I stopped waiting for instructions after the third day when I realized I wasn’t going to get any. I didn’t know it then, but that first morning as I casually followed Tina, Kai and Lill’s daughter, around the farm, was the only tutorial I would get. The work is simple enough, provided you have common sense and an understanding of basic animal needs, but I have this thing where I like to at least feel like I am doing things right and doing them well. As far as instructions go, Lill and Kai simply said, “Just look with your eyes. You’ll see what needs to be done.”
Not gonna lie, I was worried about the confidence they put in my eyes. I may have been born on a farm, but 1981 was a long time ago. As I started to become familiar with my surroundings though, I found they were right. Water buckets dirty? Clean them. Empty? Fill them. Chicken coops look dirty and smell dirtier? Clean them. Cow in the road? Put it back with the other cows. It’s a farm. There is always something that needs doing.
So every morning I let the ducks and geese out of their safe-from-the-fox nighttime houses. The cows come down from the mountains, bellowing in expectation of their morning vegetables. The ducks and geese waddle around, following my bucket of day-old bread and can’t-sell-in-supermarket vegetables, donated by local grocers because it’s cheaper if farmers take it off their hands than having to rid of it themselves (bonus: nothing gets wasted). I check food and water levels in the baby chick cages, the hen-house and the individual coops. I peek in on the sheep and nurse my baby lambs (absolutely the best part of my day). And then I look with my eyes and see what else needs to be done.
I walked into the hen-house one morning and was greeted by the sharp smell of urine. My eyes confirmed what my nose discovered: wood shavings in several cages soaked in urine and chicken poo, because that’s what happens when you shit wherever you want. Fun chicken fact: Chickens DO in fact pee. I googled this after I was almost knocked out by the urine smell because I had actually never seen a chicken pee. Turns out, “all three parts are usually passed in one go after they are stored together in the cloaca. The ‘poo’ bit is a brownish to greenish colour, depending on what you are feeding the chickens. The surrounding white bit is the uric acid part. It is made by the liver and is not soluble in water. The third part is urine. It might be a little less obvious to see, but if you find a dropping on newspaper, you should see it as the watery “wet bit” around other 2 parts.” Well. Now you know. Anyway, after feeding I began the glamorous task of shoveling out the poo, replacing the cage with fresh wood bits.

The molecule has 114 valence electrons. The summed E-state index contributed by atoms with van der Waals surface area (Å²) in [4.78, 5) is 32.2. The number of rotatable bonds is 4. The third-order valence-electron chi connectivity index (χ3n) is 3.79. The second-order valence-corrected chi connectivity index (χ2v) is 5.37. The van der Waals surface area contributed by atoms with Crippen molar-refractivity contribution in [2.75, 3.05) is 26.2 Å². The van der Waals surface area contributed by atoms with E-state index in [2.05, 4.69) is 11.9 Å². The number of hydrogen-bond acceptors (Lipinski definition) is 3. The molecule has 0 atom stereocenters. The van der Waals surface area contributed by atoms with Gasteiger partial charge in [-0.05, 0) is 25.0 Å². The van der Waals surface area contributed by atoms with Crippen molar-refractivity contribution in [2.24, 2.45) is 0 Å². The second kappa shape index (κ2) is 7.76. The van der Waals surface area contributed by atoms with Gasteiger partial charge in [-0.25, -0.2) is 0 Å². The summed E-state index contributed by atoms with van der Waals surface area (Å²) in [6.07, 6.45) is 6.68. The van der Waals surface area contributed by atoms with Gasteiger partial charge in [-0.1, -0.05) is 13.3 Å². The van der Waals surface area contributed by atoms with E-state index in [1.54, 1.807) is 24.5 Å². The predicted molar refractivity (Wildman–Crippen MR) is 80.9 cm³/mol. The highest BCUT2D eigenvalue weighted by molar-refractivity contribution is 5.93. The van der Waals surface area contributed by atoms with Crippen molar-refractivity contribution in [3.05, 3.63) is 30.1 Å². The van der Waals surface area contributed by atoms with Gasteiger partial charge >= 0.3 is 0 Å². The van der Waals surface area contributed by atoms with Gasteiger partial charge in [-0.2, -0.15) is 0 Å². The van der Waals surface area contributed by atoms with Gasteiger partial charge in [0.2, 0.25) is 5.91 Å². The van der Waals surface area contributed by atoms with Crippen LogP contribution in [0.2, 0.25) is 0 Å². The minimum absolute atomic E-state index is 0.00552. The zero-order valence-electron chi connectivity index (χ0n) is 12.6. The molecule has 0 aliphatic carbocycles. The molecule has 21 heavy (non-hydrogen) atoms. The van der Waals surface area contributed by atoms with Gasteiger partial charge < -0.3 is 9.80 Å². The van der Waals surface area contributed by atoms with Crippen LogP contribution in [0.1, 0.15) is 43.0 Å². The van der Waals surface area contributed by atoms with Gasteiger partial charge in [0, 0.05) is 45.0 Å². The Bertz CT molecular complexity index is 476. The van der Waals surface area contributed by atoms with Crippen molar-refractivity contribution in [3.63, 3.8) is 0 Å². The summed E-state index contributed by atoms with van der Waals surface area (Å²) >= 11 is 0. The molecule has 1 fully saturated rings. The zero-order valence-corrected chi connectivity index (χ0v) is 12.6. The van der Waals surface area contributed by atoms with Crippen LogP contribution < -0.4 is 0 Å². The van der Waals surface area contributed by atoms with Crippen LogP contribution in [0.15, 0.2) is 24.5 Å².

“You know it’s just going to get dirty again.”
I continued to aggressively scrape at the chicken shit stuck to the floor, feeling a weird sort of satisfaction as it dislodged before I glanced up at the other volunteer.
Seriously? No shit. That’s where the whole concept of ‘cleaning’ comes from. Things are clean, then things get dirty, and you clean them. Your clothes get dirty. Should you never wash them, on account they will get dirty again? Why do you shower? Is it because you are dirty and you smell and you want to clean yourself, even though you know you will need another shower in the future? THIS IS THEIR HOME, DAMMIT! And it smells like urine! Do you enjoy walking around in urine and shit?
That’s what I wanted to say.